DarkSide ransomware is a relatively new ransomware strain that threat actors have been utilising to target numerous businesses, resulting in the encryption and theft of sensitive data as well as threats to make it publicly available if a ransom demand is not met. Read how the meat industry is the latest to be attacked by ransomware
The form of ransomware has been active since August 2020 and was used in a hack against Georgia-based Colonial Pipeline, causing a severe gasoline supply disruption along the United States East Coast. The virus is provided as a service to various hackers via an affiliate scheme and, like other well-known ransomware threats, utilises double extortion, combining file encryption with data theft, and is distributed on infiltrated networks by manual hacking tactics. Recent reports state that the threat actors behind DarkSide ransomware are of Russian origin and are likely former affiliates of the REvil RaaS [ransomware-as-a-service] group.
As mentioned, DarkSide ransomware typically targets high-revenue businesses. With time, several other DarkSide victims have been discovered through incident response engagements and posts on the DarkSide blog. The majority of the victims were situated in the United States and worked in a variety of industries, including financial services, legal, manufacturing, professional services, retail, and technology.
How DarkSide Infiltrates Networks
DarkSide and its associates deliver ransomware using the same human-operated approach as other popular ransomware organisations that have plagued businesses in recent years. This implies that attackers acquire access to networks by several mechanisms, including stolen credentials followed by manual hacking techniques and lateral movement utilising a range of system administration or penetration testing tools.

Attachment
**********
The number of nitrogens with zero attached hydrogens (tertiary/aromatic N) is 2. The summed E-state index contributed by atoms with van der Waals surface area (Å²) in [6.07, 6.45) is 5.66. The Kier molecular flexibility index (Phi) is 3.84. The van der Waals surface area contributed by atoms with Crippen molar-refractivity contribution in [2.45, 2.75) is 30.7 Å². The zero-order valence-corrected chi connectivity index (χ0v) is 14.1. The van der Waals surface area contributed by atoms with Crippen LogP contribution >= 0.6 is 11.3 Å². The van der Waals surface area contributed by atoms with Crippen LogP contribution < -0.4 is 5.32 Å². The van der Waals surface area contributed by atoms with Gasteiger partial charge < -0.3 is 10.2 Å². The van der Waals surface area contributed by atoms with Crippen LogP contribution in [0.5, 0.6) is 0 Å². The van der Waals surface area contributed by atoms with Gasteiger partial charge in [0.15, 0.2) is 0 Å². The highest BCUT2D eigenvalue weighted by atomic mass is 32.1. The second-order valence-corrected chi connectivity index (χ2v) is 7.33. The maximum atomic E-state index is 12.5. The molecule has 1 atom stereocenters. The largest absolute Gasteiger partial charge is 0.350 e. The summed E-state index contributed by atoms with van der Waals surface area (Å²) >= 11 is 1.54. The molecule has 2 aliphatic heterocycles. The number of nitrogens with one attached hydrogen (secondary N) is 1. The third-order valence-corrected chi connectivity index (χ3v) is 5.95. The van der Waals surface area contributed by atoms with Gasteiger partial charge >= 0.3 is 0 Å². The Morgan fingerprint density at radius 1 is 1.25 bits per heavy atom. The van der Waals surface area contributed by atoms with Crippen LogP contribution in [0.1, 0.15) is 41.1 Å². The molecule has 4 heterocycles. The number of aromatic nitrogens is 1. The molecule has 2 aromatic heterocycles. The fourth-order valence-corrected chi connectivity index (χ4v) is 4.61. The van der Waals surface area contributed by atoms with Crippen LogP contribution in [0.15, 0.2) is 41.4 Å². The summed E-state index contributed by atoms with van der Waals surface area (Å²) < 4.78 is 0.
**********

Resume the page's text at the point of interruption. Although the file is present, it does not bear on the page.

The objective is to map the network to identify crucial servers, elevate privileges, get domain administrator credentials, disable and remove backups, exfiltrate sensitive data, and then spread the ransomware to as many systems as possible at once. This deliberate and precise technique is far more effective and difficult to fight against than ransomware programmes that spread automatically over networks by utilising built-in routines that may fail and trip detection measures. Read how to identify sensitive data on our blog for more information.
To get a footing, each DarkSide affiliate may use a different strategy. These techniques are similar to those used by other ransomware groups: purchasing stolen credentials from underground markets, performing brute-force password guessing or credential stuffing attacks, purchasing access to machines infected with botnet malware such as Dridex, TrickBot, or Zloader, and so on. It also happens by sending emails with malicious attachments that include a lightweight malware loader.
What is the DarkSide Ransomware Routine?
The DarkSide ransomware encrypts victims’ data with Salsa20 and RSA-1024 and is said to have a Linux variant. When installed on Windows, the virus examines the system’s language setting and, if it is the language of a nation in the former Soviet Bloc or its area of influence, it avoids encrypting the data. This is typical of malware created by groups who are based in the region and who want to avoid attracting the attention of local authorities by not hitting local organizations.
According to Cybereason researchers, the virus then disables services with the following names: vss, sql, svc, memtas, mepocs, sophos, veeam, or backup. These include backup procedures, such as the Windows Volume Shadow Copy Service (VSS), or security solutions. It then proceeds to identify ongoing processes and ends them so that it can decrypt the files they were accessing. It also employs a PowerShell command to remove any existing volume shadow copies that may be utilised to recover files.
DarkSide ransomware generates a unique ID for each victim and appends it to the file extension of the encrypted files. The ransom payments might range from a few hundred thousand dollars to millions of dollars, based on the assailants’ assessment of the victim’s size and yearly income.
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